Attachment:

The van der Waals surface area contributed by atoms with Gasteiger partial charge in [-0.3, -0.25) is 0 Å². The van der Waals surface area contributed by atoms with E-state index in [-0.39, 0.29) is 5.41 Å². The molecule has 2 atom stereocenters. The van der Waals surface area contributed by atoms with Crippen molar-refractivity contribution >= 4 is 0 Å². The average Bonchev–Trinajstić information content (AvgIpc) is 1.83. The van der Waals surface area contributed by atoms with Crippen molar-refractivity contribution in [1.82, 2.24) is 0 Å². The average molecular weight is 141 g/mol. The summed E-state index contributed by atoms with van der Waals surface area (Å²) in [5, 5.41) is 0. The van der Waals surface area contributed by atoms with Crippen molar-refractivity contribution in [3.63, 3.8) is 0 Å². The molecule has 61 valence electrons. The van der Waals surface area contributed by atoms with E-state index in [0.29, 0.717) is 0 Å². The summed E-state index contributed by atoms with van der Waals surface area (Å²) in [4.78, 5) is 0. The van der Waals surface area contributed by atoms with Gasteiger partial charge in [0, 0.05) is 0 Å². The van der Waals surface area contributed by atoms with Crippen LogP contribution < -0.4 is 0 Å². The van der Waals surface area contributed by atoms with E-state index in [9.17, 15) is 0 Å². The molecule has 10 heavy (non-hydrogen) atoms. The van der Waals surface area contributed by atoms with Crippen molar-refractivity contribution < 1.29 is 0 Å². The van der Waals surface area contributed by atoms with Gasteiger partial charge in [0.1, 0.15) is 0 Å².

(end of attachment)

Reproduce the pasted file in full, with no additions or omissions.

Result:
The van der Waals surface area contributed by atoms with Gasteiger partial charge in [-0.3, -0.25) is 0 Å². The van der Waals surface area contributed by atoms with E-state index in [-0.39, 0.29) is 5.41 Å². The molecule has 2 atom stereocenters. The van der Waals surface area contributed by atoms with Crippen molar-refractivity contribution >= 4 is 0 Å². The average Bonchev–Trinajstić information content (AvgIpc) is 1.83. The van der Waals surface area contributed by atoms with Crippen molar-refractivity contribution in [1.82, 2.24) is 0 Å². The average molecular weight is 141 g/mol. The summed E-state index contributed by atoms with van der Waals surface area (Å²) in [5, 5.41) is 0. The van der Waals surface area contributed by atoms with Crippen molar-refractivity contribution in [3.63, 3.8) is 0 Å². The molecule has 61 valence electrons. The van der Waals surface area contributed by atoms with E-state index in [0.29, 0.717) is 0 Å². The summed E-state index contributed by atoms with van der Waals surface area (Å²) in [4.78, 5) is 0. The van der Waals surface area contributed by atoms with Gasteiger partial charge in [0, 0.05) is 0 Å². The van der Waals surface area contributed by atoms with Crippen LogP contribution < -0.4 is 0 Å². The van der Waals surface area contributed by atoms with E-state index in [9.17, 15) is 0 Å². The molecule has 10 heavy (non-hydrogen) atoms. The van der Waals surface area contributed by atoms with Crippen molar-refractivity contribution < 1.29 is 0 Å². The van der Waals surface area contributed by atoms with Gasteiger partial charge in [0.1, 0.15) is 0 Å².